Andrew Daniel, Second Baseman
HT : 6'1
WT : 190 lb.
DOB : January 27, 1993, San Diego, CA
Throws : Right
Bats : Right
School : University of San Diego (San Diego, CA)
Acquired : Drafted in 11th round (329th overall) of 2014 June Draft
Stock : Rising Drastically
Cool Notes : He's from San Diego, enough said
Andrew Daniel grew up in Southern California, went to college in Southern California, got drafted by a Southern California team, should see time with an affiliate in Southern California, and should play Major League baseball in Southern California. Yes, we like Andrew Daniel, and somewhat because most of our staff is from Southern California. That's not the only reason, as Daniel was maybe the hottest bat in the lower levels, and we don't see this slowing down in the future. Oh, the other cool part? Andrew Daniel is a winner, and has been at all levels, winning or being a part of championship teams from high school, to college, and now, pro ball.
Daniel has a nice swing, keeping the barrel of the bat through the strike zone throughout the majority of it. He's swing friendly, and with his quick hands and level swing should be able to keep his line drive swing throughout each minor league level and the Majors. Daniel had gap-to-gap power, and with his quick bat speed, could manage to put up some decent power numbers as well.
Daniel is a contact hitter, and makes consistently good contact. With his hand-eye swing, and good knowledge of the strike zone, he should manage both a good batting average and on-base percentage, drawing enough walks and keeping his strikeout rate minimal.
Daniel is a good athlete, and this has transitioned into the field and on the bases. He has quick feet, and an above average glove, which means he could transition to third base with time. He has a good arm and a quick release, but not necessarily enough to make tough throws at shortstop.
Daniel has good baseball IQ, which allows him to be a smart base runner, and it also goes towards all aspects of the game. He's not the fastest guy, but he's nowhere near slow. His base running skills may mean he nabs a base or two on occasions, but he won't be a scary guy at first, making pitchers sweat. Instead, his wit should allow him to make the right decisions and become both quick in the field and base paths.
Competition at the higher levels will give everyone a better idea of Daniel, and how well he can adapt and how his tools will come into play in the long run. That should be the ultimate test to see where his future lies.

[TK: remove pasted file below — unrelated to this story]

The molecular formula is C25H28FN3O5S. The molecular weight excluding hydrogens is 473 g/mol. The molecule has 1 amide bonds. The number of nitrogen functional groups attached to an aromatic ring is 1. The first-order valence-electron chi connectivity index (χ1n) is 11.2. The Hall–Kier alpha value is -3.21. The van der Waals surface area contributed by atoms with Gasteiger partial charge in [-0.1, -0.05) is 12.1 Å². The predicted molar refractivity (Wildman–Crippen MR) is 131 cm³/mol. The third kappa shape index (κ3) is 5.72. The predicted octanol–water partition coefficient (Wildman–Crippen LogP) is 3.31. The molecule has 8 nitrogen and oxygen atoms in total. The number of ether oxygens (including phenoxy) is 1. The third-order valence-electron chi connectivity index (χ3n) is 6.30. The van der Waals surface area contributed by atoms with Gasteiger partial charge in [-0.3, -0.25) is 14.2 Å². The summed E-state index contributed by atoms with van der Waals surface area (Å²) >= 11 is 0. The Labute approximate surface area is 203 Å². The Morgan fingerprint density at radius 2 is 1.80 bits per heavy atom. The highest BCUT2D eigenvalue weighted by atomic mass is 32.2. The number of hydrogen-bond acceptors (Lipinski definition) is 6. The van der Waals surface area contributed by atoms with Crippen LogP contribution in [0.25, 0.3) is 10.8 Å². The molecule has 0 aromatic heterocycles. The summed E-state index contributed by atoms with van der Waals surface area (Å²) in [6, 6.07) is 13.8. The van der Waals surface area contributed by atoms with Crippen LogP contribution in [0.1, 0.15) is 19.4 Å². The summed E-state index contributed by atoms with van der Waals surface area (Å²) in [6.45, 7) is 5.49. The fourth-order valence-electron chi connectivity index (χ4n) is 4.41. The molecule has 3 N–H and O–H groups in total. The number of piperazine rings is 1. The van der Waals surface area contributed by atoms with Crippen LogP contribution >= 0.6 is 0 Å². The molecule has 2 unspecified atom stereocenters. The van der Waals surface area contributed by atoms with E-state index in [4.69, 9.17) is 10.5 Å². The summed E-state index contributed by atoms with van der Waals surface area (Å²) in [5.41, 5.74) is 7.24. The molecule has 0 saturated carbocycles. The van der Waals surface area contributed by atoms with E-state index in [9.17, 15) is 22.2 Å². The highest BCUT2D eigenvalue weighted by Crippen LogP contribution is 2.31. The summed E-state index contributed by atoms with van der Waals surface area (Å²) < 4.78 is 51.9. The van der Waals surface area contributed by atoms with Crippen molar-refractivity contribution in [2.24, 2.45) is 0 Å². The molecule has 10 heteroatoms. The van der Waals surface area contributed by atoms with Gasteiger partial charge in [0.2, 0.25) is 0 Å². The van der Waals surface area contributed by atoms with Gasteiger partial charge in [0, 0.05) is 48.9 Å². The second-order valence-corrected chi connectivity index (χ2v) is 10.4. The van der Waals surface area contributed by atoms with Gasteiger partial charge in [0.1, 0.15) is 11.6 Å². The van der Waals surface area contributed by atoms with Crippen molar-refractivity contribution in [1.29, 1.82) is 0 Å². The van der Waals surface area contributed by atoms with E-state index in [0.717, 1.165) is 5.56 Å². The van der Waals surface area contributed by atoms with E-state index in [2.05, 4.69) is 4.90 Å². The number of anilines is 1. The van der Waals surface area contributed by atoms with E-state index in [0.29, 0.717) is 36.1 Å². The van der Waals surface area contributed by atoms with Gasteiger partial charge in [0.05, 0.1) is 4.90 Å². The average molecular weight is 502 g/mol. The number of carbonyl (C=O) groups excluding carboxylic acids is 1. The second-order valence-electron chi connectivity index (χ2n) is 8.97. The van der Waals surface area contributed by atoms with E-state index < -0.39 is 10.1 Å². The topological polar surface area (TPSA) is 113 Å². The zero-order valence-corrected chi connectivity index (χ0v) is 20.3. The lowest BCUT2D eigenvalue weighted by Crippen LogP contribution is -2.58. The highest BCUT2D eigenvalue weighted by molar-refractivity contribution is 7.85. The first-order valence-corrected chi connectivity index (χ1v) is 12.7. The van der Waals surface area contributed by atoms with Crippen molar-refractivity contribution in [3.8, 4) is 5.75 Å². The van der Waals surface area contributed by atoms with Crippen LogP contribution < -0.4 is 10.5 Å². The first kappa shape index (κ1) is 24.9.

At Rancho Bernardo High School, Daniel was a stud two-star athlete. In his junior year, when Rancho Bernardo won CIF, Daniel hit .488 with 13 home runs, 38 RBI and stole 14 bases, helping he be named the Palomar Player of the Year, and earned First-Team All-League, All-State and All-CIF honors. Daniel and coach, Sam Black, weren't done in one of the toughest places to play high school ball, as in his senior year, Daniel hit .368 with 10 home runs, 39 RBI and 15 stolen bases to once again win CIF, and be named to First-Team All-League and All-CIF honors.
In his freshman year as USD, Daniel put up a .339/.394/.487 slash with four home runs, 18 doubles, 45 RBI and 37 runs scored. His season highlights included a game against Columbia, where he went 5-for-5 with two RBI and two runs scored, as well as a game against Lipscomb where he went 4-for-6 with a home run, and had 5 RBI. Daniel was named a Freshman All-American by Louisville Slugger, NCBWA and Baseball America, and earned WCC All-Freshman and All-Conference honors.
Daniel hit a small sophomore slump, posting a .265/.352/.360 slash with four home runs, eight doubles, 24 RBI, and 37 runs scored. Daniel had 14 multi-hit games, helping lead USD to a WCC Tournament Championship, and trip to the NCAA Regionals. Daniel was also named a Cape Cod All-Star, while with the Yarmouth-Dennis Red Sox.
In his senior year with the Tereros, Daniel posted a booming .369/.421/.554 slash, helped by his 20 doubles, five home runs, and three triples. Daniel also brought home 43 runs with his bat, while scoring 51, and stealing 13 bases on 19 attempts. Over his time in San Diego, Daniel only struck out in 16.89% of his at bats, striking out just 10.81% in his senior season.
Daniel jumped into Rookie Ball, and took massive strides, posting a .340/.408/.510 slash with six home runs, 20 doubles, three triples, 39 RBI, 49 runs scored, and 13 stolen bases in 16 attempts over his 63 games. Daniel reached in 55 of his 63 games, and picked up a hit in 49. Daniel had 35 multi-hit games, and picked up hits in 19 of his final 21 games of the season. Over that final 21 game span, Daniel hit .384 with a .581 slugging percentage. From the fourth inning on in games this past season, Daniel posted a .374/.459/.599 slash.
Daniel was, well, nearly perfect in Rookie Ball this past season. A jump to High-A isn't out of the question for next season, but it will take a strong Spring Training for it. 2015 will be spent with one of the Single-A affiliates, and if it begins in Low-A, don't be surprised if he makes the leap to High-A near the mid-season mark.
Daniel should remain at second base, but could jump to third base. With the blockage ahead of him and his young age, the Angels can spend some time on Daniel in the minors, getting him the experience he needs to become a starting Major Leaguer. Daniel is best well suited to be a utility infielder, but could be a starter with some coaching. His current ETA to the Majors is the beginning of 2018.
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Taylor Blake Ward is a Senior Publisher for InsideTheHalos.com, and can be found on Twitter, @TaylorBlakeWard.